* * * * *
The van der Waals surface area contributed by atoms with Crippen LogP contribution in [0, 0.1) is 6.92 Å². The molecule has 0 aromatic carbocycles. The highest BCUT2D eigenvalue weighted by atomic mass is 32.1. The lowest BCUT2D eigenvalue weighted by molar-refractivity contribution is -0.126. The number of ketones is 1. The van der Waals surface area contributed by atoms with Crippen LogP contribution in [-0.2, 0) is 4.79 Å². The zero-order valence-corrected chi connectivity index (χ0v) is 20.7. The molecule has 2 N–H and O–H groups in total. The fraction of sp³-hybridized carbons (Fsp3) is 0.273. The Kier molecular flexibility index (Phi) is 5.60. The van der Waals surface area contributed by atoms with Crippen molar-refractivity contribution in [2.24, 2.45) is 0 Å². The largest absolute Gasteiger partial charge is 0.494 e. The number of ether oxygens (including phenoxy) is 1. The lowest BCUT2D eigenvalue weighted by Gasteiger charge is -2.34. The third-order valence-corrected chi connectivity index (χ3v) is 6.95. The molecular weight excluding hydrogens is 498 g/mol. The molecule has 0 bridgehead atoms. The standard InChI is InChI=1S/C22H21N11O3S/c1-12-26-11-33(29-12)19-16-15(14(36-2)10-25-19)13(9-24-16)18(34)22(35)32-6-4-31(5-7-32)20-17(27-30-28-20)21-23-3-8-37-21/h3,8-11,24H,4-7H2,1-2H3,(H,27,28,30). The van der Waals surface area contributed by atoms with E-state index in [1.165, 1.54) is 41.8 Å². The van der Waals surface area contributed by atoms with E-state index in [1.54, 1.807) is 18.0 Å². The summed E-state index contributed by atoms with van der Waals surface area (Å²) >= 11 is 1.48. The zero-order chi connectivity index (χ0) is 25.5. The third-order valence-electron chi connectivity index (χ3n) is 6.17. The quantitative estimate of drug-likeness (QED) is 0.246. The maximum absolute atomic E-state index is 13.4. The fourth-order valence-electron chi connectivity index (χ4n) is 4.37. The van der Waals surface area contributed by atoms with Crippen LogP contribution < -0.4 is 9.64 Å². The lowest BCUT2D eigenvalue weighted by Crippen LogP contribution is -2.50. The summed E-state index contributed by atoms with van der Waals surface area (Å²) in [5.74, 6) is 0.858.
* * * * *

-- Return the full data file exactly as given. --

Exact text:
The van der Waals surface area contributed by atoms with Crippen LogP contribution in [0, 0.1) is 6.92 Å². The molecule has 0 aromatic carbocycles. The highest BCUT2D eigenvalue weighted by atomic mass is 32.1. The lowest BCUT2D eigenvalue weighted by molar-refractivity contribution is -0.126. The number of ketones is 1. The van der Waals surface area contributed by atoms with Crippen LogP contribution in [-0.2, 0) is 4.79 Å². The zero-order valence-corrected chi connectivity index (χ0v) is 20.7. The molecule has 2 N–H and O–H groups in total. The fraction of sp³-hybridized carbons (Fsp3) is 0.273. The Kier molecular flexibility index (Phi) is 5.60. The van der Waals surface area contributed by atoms with Crippen molar-refractivity contribution in [2.24, 2.45) is 0 Å². The largest absolute Gasteiger partial charge is 0.494 e. The number of ether oxygens (including phenoxy) is 1. The lowest BCUT2D eigenvalue weighted by Gasteiger charge is -2.34. The third-order valence-corrected chi connectivity index (χ3v) is 6.95. The molecular weight excluding hydrogens is 498 g/mol. The molecule has 0 bridgehead atoms. The standard InChI is InChI=1S/C22H21N11O3S/c1-12-26-11-33(29-12)19-16-15(14(36-2)10-25-19)13(9-24-16)18(34)22(35)32-6-4-31(5-7-32)20-17(27-30-28-20)21-23-3-8-37-21/h3,8-11,24H,4-7H2,1-2H3,(H,27,28,30). The van der Waals surface area contributed by atoms with E-state index in [1.165, 1.54) is 41.8 Å². The van der Waals surface area contributed by atoms with E-state index in [1.54, 1.807) is 18.0 Å². The summed E-state index contributed by atoms with van der Waals surface area (Å²) >= 11 is 1.48. The zero-order chi connectivity index (χ0) is 25.5. The third-order valence-electron chi connectivity index (χ3n) is 6.17. The quantitative estimate of drug-likeness (QED) is 0.246. The maximum absolute atomic E-state index is 13.4. The fourth-order valence-electron chi connectivity index (χ4n) is 4.37. The van der Waals surface area contributed by atoms with Crippen LogP contribution < -0.4 is 9.64 Å². The lowest BCUT2D eigenvalue weighted by Crippen LogP contribution is -2.50. The summed E-state index contributed by atoms with van der Waals surface area (Å²) in [5.74, 6) is 0.858.